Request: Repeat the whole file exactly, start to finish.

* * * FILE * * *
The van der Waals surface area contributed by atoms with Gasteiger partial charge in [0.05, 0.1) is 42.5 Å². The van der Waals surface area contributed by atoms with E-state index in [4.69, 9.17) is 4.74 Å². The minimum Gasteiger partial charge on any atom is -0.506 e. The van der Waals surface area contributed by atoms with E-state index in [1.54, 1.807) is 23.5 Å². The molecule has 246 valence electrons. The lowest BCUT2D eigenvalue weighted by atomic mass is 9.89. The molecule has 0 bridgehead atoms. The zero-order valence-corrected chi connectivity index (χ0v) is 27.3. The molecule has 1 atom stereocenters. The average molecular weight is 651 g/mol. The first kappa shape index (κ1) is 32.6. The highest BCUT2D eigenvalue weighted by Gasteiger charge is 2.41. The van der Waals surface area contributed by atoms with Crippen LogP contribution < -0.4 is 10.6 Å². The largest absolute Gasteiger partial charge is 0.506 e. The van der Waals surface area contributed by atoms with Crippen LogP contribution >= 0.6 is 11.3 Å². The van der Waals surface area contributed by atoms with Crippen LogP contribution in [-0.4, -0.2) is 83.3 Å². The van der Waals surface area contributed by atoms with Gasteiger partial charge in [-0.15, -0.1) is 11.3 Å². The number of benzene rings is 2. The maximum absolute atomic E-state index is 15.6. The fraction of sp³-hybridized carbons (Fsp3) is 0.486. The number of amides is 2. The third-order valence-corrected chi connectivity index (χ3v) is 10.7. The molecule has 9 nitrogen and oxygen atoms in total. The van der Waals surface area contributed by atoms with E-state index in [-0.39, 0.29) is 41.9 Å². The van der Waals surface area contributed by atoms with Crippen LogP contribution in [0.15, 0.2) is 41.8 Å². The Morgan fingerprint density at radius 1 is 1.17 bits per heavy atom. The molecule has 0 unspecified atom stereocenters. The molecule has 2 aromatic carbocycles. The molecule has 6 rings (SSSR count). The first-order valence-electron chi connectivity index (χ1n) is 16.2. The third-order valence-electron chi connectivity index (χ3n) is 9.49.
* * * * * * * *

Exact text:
The van der Waals surface area contributed by atoms with Gasteiger partial charge in [0.05, 0.1) is 42.5 Å². The van der Waals surface area contributed by atoms with E-state index in [4.69, 9.17) is 4.74 Å². The minimum Gasteiger partial charge on any atom is -0.506 e. The van der Waals surface area contributed by atoms with E-state index in [1.54, 1.807) is 23.5 Å². The molecule has 246 valence electrons. The lowest BCUT2D eigenvalue weighted by atomic mass is 9.89. The molecule has 0 bridgehead atoms. The zero-order valence-corrected chi connectivity index (χ0v) is 27.3. The molecule has 1 atom stereocenters. The average molecular weight is 651 g/mol. The first kappa shape index (κ1) is 32.6. The highest BCUT2D eigenvalue weighted by Gasteiger charge is 2.41. The van der Waals surface area contributed by atoms with Crippen LogP contribution < -0.4 is 10.6 Å². The largest absolute Gasteiger partial charge is 0.506 e. The van der Waals surface area contributed by atoms with Crippen LogP contribution >= 0.6 is 11.3 Å². The van der Waals surface area contributed by atoms with Crippen LogP contribution in [-0.4, -0.2) is 83.3 Å². The van der Waals surface area contributed by atoms with Gasteiger partial charge in [-0.15, -0.1) is 11.3 Å². The number of benzene rings is 2. The maximum absolute atomic E-state index is 15.6. The fraction of sp³-hybridized carbons (Fsp3) is 0.486. The number of amides is 2. The third-order valence-corrected chi connectivity index (χ3v) is 10.7. The molecule has 9 nitrogen and oxygen atoms in total. The van der Waals surface area contributed by atoms with E-state index in [-0.39, 0.29) is 41.9 Å². The van der Waals surface area contributed by atoms with Crippen LogP contribution in [0.15, 0.2) is 41.8 Å². The Morgan fingerprint density at radius 1 is 1.17 bits per heavy atom. The molecule has 0 unspecified atom stereocenters. The molecule has 2 aromatic carbocycles. The molecule has 6 rings (SSSR count). The first-order valence-electron chi connectivity index (χ1n) is 16.2. The third-order valence-electron chi connectivity index (χ3n) is 9.49.